I recomended the 8 matching pres because it offers a lot of flexibility for all the different drums sets you might encounter. One day you might get a kit with one rack and one floor tom. The next day it could be 4 racks and 2 floors and so on. So having 8 that match gives you the flexibility to do just about as many toms as a drummer can bring in.

    I am currently using the JLM TMP8, which is 8 channels of API / Focusrite Red type pres. Lots of attitude, just what is needed for drums. These things kick ass. They go for $1850. JLM Audio

    I use a pair of Amek Neve 9098s for the overheads. Yes, I do have a few sets of matching mics for toms and snare. Depending on the kit I can put up 57s, ATM Pro 35s, 421s etc.

    In addition to the JLM and the Amek Neves, I also have my trusty Sebatron vmp-4000. Between these I have 14 channels of nice front end pres, with 8 matching, 4 matching and 2 matching. It's a nice combo...
  10. white swan

    white swan Guest

    OK, thanks Kurt!

    I misunderstood -I thought you were saying 8 matching pres were an advantage for miking a whole kit. It makes more sense when you say it is for just in case you ever get a drummer with eight toms.

    Fortunately, I've never recorded a drummer with eight toms. (I'm not even sure I'd ever want to!)

    I think for most of us, anywhere from two to four toms is the norm. So the four channels of matched pres should be just fine.

    And if someday that drummer DOES come in with eight toms, I'm sure you'll be able to still get a wonderful sound with eight unmatched pres too!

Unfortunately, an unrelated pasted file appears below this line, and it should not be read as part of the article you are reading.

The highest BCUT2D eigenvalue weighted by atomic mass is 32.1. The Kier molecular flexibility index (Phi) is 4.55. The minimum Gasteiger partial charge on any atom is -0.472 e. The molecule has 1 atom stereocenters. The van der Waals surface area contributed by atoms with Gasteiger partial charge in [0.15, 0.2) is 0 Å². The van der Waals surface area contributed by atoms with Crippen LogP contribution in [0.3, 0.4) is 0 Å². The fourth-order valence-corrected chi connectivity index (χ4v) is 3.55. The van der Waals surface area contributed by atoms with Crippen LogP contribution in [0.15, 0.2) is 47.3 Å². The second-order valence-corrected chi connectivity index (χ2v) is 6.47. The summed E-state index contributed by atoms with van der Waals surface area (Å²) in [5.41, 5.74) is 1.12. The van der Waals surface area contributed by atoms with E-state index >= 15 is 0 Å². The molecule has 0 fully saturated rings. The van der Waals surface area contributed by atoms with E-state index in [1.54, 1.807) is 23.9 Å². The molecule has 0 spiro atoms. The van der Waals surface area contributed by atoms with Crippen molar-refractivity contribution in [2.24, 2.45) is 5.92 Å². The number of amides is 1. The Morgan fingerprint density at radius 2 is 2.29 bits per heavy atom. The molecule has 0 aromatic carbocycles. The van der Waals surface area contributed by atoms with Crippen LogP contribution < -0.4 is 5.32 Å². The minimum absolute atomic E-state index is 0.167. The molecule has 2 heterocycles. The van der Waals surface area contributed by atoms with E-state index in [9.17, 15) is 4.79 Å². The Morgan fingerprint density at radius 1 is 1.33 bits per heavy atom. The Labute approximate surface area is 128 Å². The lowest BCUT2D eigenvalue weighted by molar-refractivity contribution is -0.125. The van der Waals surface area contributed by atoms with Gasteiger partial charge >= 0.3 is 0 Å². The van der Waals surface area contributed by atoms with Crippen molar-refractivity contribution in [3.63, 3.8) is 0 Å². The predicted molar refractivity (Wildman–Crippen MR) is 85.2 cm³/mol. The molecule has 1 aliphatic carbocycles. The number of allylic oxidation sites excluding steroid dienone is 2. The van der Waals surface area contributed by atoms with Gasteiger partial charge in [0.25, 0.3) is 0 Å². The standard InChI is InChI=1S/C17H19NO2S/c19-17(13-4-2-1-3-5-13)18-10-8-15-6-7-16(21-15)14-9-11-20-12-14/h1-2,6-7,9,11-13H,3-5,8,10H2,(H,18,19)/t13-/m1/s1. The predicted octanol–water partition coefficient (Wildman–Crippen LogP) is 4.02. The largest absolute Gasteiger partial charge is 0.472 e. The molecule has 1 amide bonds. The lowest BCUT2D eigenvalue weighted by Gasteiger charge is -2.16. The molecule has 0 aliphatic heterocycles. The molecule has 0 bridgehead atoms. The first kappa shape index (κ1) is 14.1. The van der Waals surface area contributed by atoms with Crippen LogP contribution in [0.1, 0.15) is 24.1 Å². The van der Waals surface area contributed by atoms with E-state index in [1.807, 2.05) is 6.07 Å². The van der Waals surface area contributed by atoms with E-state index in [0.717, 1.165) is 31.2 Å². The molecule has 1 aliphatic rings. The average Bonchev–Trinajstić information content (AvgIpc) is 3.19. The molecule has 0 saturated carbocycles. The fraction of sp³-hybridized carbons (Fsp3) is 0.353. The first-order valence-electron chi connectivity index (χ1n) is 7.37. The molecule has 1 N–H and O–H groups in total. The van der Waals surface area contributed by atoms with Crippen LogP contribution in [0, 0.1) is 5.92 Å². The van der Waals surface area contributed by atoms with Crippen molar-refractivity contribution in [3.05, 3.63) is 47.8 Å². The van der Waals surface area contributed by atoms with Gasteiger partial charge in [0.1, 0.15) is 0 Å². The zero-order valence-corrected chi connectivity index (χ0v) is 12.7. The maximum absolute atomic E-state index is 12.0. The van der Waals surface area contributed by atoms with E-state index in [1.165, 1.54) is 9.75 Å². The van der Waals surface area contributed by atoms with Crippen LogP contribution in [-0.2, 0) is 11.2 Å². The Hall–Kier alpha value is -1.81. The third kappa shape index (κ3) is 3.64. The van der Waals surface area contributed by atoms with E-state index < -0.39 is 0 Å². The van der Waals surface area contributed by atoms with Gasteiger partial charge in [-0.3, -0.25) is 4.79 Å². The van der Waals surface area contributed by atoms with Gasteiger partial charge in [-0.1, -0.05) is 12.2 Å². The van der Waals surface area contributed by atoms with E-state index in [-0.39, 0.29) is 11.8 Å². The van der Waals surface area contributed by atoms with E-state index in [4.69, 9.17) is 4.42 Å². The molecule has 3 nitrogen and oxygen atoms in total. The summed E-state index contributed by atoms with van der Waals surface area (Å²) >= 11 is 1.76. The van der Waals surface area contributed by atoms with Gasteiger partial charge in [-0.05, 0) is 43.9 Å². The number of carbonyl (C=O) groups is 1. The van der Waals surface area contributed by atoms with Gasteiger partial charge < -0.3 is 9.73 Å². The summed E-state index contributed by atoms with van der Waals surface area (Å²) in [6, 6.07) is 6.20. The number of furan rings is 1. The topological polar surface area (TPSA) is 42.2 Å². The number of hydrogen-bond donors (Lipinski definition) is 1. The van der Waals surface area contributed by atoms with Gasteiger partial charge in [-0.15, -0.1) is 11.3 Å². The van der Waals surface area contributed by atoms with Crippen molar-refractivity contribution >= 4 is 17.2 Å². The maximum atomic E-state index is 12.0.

For me, I actually enjoy having the variety and options from having different preamps. But if someone wanted to give me a great classic analog board for tracking (Neve, API, Helios, etc.) I'm sure I'd be singing a different tune. (You know, that famous one by Kurt and Will Wittman!)

    By the way, is it a generally held opinion that API and Focusrite Red sound alike? I hadn't ever heard that before (which means little, as I haven't heard a lot of things...) I have met a number of people who absolutely love API but are lukewarm about about Focusrite Red (except, of course, that EVERYONE loves the way they look!) So that's why it was interesting that you lumped them together. (I've never seen a JLM anywhere, nor have I heard much about them.)

    As always, it is great privilege to be able to exchange ideas with my betters! Thanks for providing the opportunity to educate myself.
  11. Kurt Foster

    Kurt Foster Distinguished Member

    Well my drum kit has four toms, 3 racks and one floor. But I am working right now on a project with clients that have 4 racks and a floor tom. That leaves 3 pres for the snare top and bottom (nice to have matched pres for that also) and the hat. Then as I said before, I use the 9098s for the overheads. It is becoming more common to encounter drum kits with more than 3 or 4 toms. I also like having the same pres for the snare and kick. Think about it, when you listen to a drumset in a room are you listenig with more than one type of ear? It makes sense to me to want to use matching pres across the whole kit.

    The reference to the Foucusrite API type comment is directly from the JLM website. Check the link. It's how the company discribes them. The unit I got for review didn't come with a owners manual, so I really don't know what the topology of them is. You really should go and look at the JLM link, it's very cool. Check out these pres sometime if you get a chance. I think they are killer for drums. Davedog heard them the other day and agreed they are very API like, in terms of aggressiveness.
  12. white swan

    white swan Guest

    There is an appealing logic to that analogy, but wouldn't that analogy argue even more strongly to use eight of the same mics? After all, the mics are even more analogous to the ear than the preamps. I don't know of anyone who does that, although someone might. But I just don't think the "listening with one type of ear" arguement works too well in general. You could extend that argument to having to EQ all the mics with the same EQ (and settings) and all would have to go through the same compressor.

    That's not to say you can't easily do that - by setting up a drum submix. But still a lot of engineers will use specific dedicated comps and EQ's on just the kick or just the snare, etc.

    Interesting debate though - you certainly provide some food for thought.